Opinion – The Gambia Means a Struggle For Nationhood Since 1865
Yes, indeed there was once a colony called Senegambia; and it was possessed by Great Britain. The first appointed governor to Senegambia at St. Louis (Ndarr) was Lieutenant Colonel Charles O’Hara in 1765. The colony was essentially both economic and spatial. Great Britain, which was a supreme sea power at that time occupied three strategic islands in order to secure the sea lanes to the triangular trade between Europe, Africa and the Americas: St. Louis, Goree; and James Island in the River Gambia.
Chattel slavery was good business and Great Britain with the help of its great navy ensured that their empire dominated that business. However, two consequential world events changed the power dynamics in our sub-region: The American War of Independence from 1775 to 1783; and the Treaties of Versailles which settled that conflict and gave France an upper hand to emasculate a war weary Imperial Britain.
Britain reallocated all it’s forces to the campaign in the Americas leaving its territorial possessions in Senegambia ill defended; and the French took advantage of the situation. In 1783 during the Paris Peace talks the Senegambian colony was split into two: “Senegal” and “Gambia”, the former taken over by the French based in St. Louis and Goree Island; and the latter retained as a British possession based at James Island.
In 1807 the British Parliament based passed a landmark legislation abolishing the slave trade and sent the British navy to Gambia in order to enforce this law. This culminated in the acquisition and later establishment of the Crown Colony, Bathurst, in 1821.
This spatial acquisition led to a structuration that allowed for the formation of order and translocation of the liberated Africans, the Akus, from Freetown to Banjul in July 1832. These Akus were the first acculturated indigenous Africans to the Western culture — Anglo-Saxon civilization to be specific. And these minority Africans did form the crucible that eventually germinated Gambian nationalism.
It was this community of liberated African who first assimilated five critical elements from the British culture- the English language; English rule of law; English protestant Christianity and work ethic- that molded the early political identity of the 500 Akus that petitioned the British government to abrogate the cession of the Gambia to the French from 1865 to 1875. Gambia is today thanks to these liberated 500 Akus who resisted the French machinations to cannibalize the Gambia.
The French general Faidherbe had an aggressive expansionist colonial policy and was slowly conquering Senegal through force and subterfuge. However, when Foday Sillah laid siege of Bathurst in 1894 the British resolved to bringing order to the rest of what we know today as Gambia proper through subjugation of warring tribal chiefs, peace treaties for British protection, abolition of all kinds of slavery, demarcation of the Gambia’s political borders and the final demonetization of the French franc all during the periods from 1875 to 1922. British order by rule of law and the early Aku civic-nationalism through self-empowerment are the foundations of Gambian statehood.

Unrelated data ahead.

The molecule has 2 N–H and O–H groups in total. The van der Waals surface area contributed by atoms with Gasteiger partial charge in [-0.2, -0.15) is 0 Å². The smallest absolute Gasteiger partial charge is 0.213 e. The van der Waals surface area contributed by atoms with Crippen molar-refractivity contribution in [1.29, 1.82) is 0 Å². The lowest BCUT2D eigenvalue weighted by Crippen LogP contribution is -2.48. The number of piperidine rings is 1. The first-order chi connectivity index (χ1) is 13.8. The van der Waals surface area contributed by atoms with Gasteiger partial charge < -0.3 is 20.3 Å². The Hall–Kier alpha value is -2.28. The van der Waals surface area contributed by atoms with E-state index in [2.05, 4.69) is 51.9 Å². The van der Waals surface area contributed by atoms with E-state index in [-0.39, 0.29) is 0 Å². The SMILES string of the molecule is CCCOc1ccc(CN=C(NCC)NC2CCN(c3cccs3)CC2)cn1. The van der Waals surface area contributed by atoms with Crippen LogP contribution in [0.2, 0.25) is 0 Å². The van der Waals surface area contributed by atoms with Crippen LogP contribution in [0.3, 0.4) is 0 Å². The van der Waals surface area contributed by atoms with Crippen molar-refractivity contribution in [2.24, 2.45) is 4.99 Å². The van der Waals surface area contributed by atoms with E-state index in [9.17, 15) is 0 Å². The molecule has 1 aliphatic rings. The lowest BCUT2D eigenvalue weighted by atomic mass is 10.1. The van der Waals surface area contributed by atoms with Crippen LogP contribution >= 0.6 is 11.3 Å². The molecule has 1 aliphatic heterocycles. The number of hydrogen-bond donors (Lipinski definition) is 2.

This “Aku nationalism” in the Crown Colony generated expectations and relations with the colonial authorities which overtime crystallized into a culture where liberty and independence were at stake. Hence the establishment of the Legislative Council in Banjul and the emergence of Gambia’s first nationalist Edward Francis Small. The Akus dominated the Crown Colony politics from 1930 until 1960; and in fact, 22 of the 35 Gambians who drafted the first Gambian Constitution were Akus.
The nationalism of civic non-compliance to foreign influence continued throughout President Jawara’s administration—it rejected President Senghore’s initial courtship for a Senegambian federation, and later outmaneuvered President Abdou Joof’s confederal entrapment.
However, President Yaya Jammeh was a radical break from this previous colonial nationalist legacy. Jammeh is a post-colonial embodiment of radical anti-Western nationalism that directed a lot of energy towards the symbolism of cultural identity, nativist political and economic policies that often times drove him into irrational negative impulses which later plagued his administration — exactly what Lord Acton once described as “nationalism as insanity”: placing politics above moral principles, suppressing legitimate dissent and creating a dangerous attachment to the state hence alienating all citizens. Jammeh’s nationalism made some critical gains in socio-economic development of the Gambia but at a huge price of civil liberties and freedoms.
Political identities do not last but a creed of moderation, tolerance and restraint does. Gambians need to locate some values between these two nationalist strands- civic and socio-economic such that we can craft out a national identity balancing these two legacies from Jawara’s civility and Jammeh’s national pride. This shall be a sure step towards protecting our rightful sovereignty from Senegalese encroachment, and advance our socio-economic interests in these challenging times of COVID-19 global meltdown.
The Gambia is still an ongoing project of liberal ambitions and self-empowerment, and we cannot afford to be engaging in self-destructive politics or outsourcing our national agenda to foreign powers. Like Voltaire once said: “il faut cultiver notre jardin”